Now’s a Good Time to Plant a New Tree (and get a Rebate!)

Photo by PoPville flickr user dcjabbour

From a press release:

Spring is an ideal time to plant trees and Casey Trees offers rebates up to $100 per tree to individuals who plant trees on private property — residential or commercial — in the District.

Small and medium canopy trees — including standard-size fruit and trees — are eligible for rebates up to $50 per tree, as long as the tree reaches 15 feet tall and wide at maturity. Seven genera and 27 species noted for their large canopy and environmental benefits qualify for rebates up to $100 per tree. There is no limit to the number of rebates per property.

Invasive tree species and any species of ash, dwarf trees and shrubs do not qualify for a rebate of any amount.

To help customers identify rebate-eligible tree stock, many D.C.-area nurseries and home improvement centers are promoting the program in their stores with promotional signage and special tree tags. However, trees may be purchased from any store and through landscaping and landscape architecture companies.

The Tree Rebate program is funded by the District Department of the Environment.

Downloadable rebate forms, submission instructions and a complete list of trees eligible for the increased rebate are available at

10 Comment

  • ah

    This is a great program and you actually do get the check pretty quickly after sending in the materials (which is a short form and a receipt). It’s not like those rebate scams where it falls into a black hole until you call 6-8 weeks later to find out where your money is.

    I’ve taken advantage of the program several times and have a few nice trees as a result.

  • Slightly off topic: I’ve had a request in via 311 for more than 1 year to have a new tree planted on the grass sidewalk strip in front of my house.

    Are there any secrets to actually getting one planted? Am I allowed to do it myself? (if i wanted to)

    • ah

      1) DDOT has an odd timetable for tree planting. It’s something like: all requests by March 1 will get planted the following winter; all requests after March 1 will be two winters later. You can get more info on DDOT’s website, and the subwebsite for d.trees. That could explain your situation. Or it could be they just lost track of it.

      2) You need a permit to plant your own tree in the tree space. I think the permit is free, but I’m not sure. It’s on the public space part of the DDOT website.

      • It’s not so odd when you realize that most trees (except oaks and a few others) prefer being planted in the fall/winter. Transplanting trees is very stressful to the plant, and digging them up in the fall allows for the least amount of damage done by the transplanting process.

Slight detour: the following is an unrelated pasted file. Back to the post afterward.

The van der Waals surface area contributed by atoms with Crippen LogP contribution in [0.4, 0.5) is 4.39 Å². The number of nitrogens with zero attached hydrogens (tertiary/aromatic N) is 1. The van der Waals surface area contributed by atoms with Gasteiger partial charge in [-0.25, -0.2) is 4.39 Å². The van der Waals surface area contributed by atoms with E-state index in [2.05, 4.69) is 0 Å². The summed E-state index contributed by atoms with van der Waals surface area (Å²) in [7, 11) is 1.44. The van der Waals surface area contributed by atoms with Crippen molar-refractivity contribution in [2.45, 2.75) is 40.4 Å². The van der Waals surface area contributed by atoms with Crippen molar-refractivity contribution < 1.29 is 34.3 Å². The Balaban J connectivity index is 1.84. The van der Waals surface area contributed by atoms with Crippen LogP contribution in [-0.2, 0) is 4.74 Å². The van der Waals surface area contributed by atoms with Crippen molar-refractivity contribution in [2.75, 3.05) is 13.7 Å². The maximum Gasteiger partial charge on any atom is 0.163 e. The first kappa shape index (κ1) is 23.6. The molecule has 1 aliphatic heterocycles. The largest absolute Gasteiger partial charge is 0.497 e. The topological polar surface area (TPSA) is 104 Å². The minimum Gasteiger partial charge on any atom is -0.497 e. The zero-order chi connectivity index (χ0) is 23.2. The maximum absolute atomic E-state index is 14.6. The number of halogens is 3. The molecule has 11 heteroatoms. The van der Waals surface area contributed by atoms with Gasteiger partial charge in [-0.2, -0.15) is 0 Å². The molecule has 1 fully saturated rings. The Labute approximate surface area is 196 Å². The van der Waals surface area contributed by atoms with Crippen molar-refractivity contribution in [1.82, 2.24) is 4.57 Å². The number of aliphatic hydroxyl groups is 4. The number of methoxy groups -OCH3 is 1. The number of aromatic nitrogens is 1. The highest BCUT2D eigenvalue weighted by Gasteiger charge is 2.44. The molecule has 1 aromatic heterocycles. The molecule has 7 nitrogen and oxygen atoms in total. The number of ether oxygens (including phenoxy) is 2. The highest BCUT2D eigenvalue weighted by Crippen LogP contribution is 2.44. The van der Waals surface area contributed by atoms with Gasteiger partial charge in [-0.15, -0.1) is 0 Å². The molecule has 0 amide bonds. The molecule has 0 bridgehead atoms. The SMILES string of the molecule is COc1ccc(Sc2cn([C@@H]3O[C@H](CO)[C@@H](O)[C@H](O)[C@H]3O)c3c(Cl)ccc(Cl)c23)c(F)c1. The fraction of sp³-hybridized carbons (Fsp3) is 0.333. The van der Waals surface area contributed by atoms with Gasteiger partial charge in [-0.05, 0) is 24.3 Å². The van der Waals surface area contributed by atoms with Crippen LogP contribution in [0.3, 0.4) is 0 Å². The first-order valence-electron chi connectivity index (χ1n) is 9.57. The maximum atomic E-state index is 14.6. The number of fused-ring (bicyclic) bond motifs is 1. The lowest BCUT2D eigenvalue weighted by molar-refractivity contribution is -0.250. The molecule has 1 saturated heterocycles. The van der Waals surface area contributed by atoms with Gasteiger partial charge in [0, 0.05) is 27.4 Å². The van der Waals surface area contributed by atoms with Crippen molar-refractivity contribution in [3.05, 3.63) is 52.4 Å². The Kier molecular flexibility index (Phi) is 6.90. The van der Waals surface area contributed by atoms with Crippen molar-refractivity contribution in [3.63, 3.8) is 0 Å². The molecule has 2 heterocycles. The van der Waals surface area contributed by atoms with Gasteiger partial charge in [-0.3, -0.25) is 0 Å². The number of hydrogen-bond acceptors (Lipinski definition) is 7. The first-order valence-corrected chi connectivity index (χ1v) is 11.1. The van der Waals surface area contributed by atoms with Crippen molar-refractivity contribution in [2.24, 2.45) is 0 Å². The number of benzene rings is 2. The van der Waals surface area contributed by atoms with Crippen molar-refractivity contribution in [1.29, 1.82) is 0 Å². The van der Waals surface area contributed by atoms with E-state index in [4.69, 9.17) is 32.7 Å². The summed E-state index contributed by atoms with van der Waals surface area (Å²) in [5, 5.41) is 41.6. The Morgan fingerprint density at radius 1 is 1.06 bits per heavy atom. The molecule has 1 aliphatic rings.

That being said, DDOT also has a backlog, so I wouldn’t hold your breath.

        • ah

          True. By “odd” I was referring to the advanced notice required rather than the timing of the actual planting, which is fairly sensible.

    • You just need to get a request in by June 15th to be planted a few months later during the planting season (roughly Nov – April). There may be any number of reasons why a tree hasn’t been planted, including conflicts with utilities or other infrastructure such as adjacent trees, long-term construction plans for the area that make it better to wait until it’s done, or other issues the inspecting arborist saw. It might be worth submitting another 311 request as the comments are now public so you can see what the arborist decides.

      I’d have to know your specific situation to give you anything more accurate but public requests for new trees are put at the top of the planting lists to make sure they are filled if at all possible. This year DDOT planted about 3,900 street trees citywide.

  • how much is a fully mature, 15 ft tree? are they in the thousands of dollars range?

    • They’re talking about growth at maturity, not at planting. Many, if not most, of the District trees are only about 2″ caliper when planted, or maybe 6-8″ including rootball. But it depends on the variety.

      Prices vary greatly: low at Home Depot (with poor quality) vs. high at a garden center like Johnson’s. Expect to spend up to a couple hundred retail, for better quality.

  • Everything I’ve heard/read has said to plant trees in the fall so that they can establish their root system prior to the immense stress of a hot, dry summer. I expect that if you plant a tree in the spring you need to plan to water it regularly throughout the summer.

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